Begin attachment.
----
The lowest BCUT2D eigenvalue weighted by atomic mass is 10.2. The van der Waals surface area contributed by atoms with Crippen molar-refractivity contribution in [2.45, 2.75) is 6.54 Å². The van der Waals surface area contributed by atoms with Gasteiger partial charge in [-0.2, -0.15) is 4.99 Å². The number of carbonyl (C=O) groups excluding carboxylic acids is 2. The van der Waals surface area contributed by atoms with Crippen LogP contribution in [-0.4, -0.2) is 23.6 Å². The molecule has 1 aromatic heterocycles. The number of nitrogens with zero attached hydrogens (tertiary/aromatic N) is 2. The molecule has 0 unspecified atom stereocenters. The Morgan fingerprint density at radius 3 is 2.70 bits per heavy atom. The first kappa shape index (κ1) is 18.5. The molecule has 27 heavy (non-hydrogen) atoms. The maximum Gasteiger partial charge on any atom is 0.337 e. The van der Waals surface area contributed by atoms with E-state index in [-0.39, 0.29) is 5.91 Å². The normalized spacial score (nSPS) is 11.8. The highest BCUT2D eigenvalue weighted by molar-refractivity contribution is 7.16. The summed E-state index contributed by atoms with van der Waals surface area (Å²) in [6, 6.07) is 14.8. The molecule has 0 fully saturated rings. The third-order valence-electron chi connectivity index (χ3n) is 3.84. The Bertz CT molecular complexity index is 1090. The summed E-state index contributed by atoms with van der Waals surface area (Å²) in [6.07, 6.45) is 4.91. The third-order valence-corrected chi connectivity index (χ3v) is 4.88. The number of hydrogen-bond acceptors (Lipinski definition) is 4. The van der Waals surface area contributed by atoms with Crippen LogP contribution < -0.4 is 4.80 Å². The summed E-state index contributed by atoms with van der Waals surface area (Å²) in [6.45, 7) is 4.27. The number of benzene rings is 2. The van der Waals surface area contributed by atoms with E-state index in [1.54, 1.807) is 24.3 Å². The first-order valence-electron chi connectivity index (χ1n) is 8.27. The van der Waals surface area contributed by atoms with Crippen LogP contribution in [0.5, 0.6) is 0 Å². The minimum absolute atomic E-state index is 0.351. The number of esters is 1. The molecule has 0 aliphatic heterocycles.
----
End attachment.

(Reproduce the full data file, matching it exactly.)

The lowest BCUT2D eigenvalue weighted by atomic mass is 10.2. The van der Waals surface area contributed by atoms with Crippen molar-refractivity contribution in [2.45, 2.75) is 6.54 Å². The van der Waals surface area contributed by atoms with Gasteiger partial charge in [-0.2, -0.15) is 4.99 Å². The number of carbonyl (C=O) groups excluding carboxylic acids is 2. The van der Waals surface area contributed by atoms with Crippen LogP contribution in [-0.4, -0.2) is 23.6 Å². The molecule has 1 aromatic heterocycles. The number of nitrogens with zero attached hydrogens (tertiary/aromatic N) is 2. The molecule has 0 unspecified atom stereocenters. The Morgan fingerprint density at radius 3 is 2.70 bits per heavy atom. The first kappa shape index (κ1) is 18.5. The molecule has 27 heavy (non-hydrogen) atoms. The maximum Gasteiger partial charge on any atom is 0.337 e. The van der Waals surface area contributed by atoms with E-state index in [-0.39, 0.29) is 5.91 Å². The normalized spacial score (nSPS) is 11.8. The highest BCUT2D eigenvalue weighted by molar-refractivity contribution is 7.16. The summed E-state index contributed by atoms with van der Waals surface area (Å²) in [6, 6.07) is 14.8. The molecule has 0 fully saturated rings. The third-order valence-electron chi connectivity index (χ3n) is 3.84. The Bertz CT molecular complexity index is 1090. The summed E-state index contributed by atoms with van der Waals surface area (Å²) in [6.07, 6.45) is 4.91. The third-order valence-corrected chi connectivity index (χ3v) is 4.88. The number of hydrogen-bond acceptors (Lipinski definition) is 4. The van der Waals surface area contributed by atoms with Crippen LogP contribution < -0.4 is 4.80 Å². The summed E-state index contributed by atoms with van der Waals surface area (Å²) in [6.45, 7) is 4.27. The number of benzene rings is 2. The van der Waals surface area contributed by atoms with E-state index in [1.54, 1.807) is 24.3 Å². The first-order valence-electron chi connectivity index (χ1n) is 8.27. The van der Waals surface area contributed by atoms with Crippen LogP contribution in [0.5, 0.6) is 0 Å². The minimum absolute atomic E-state index is 0.351. The number of esters is 1. The molecule has 0 aliphatic heterocycles.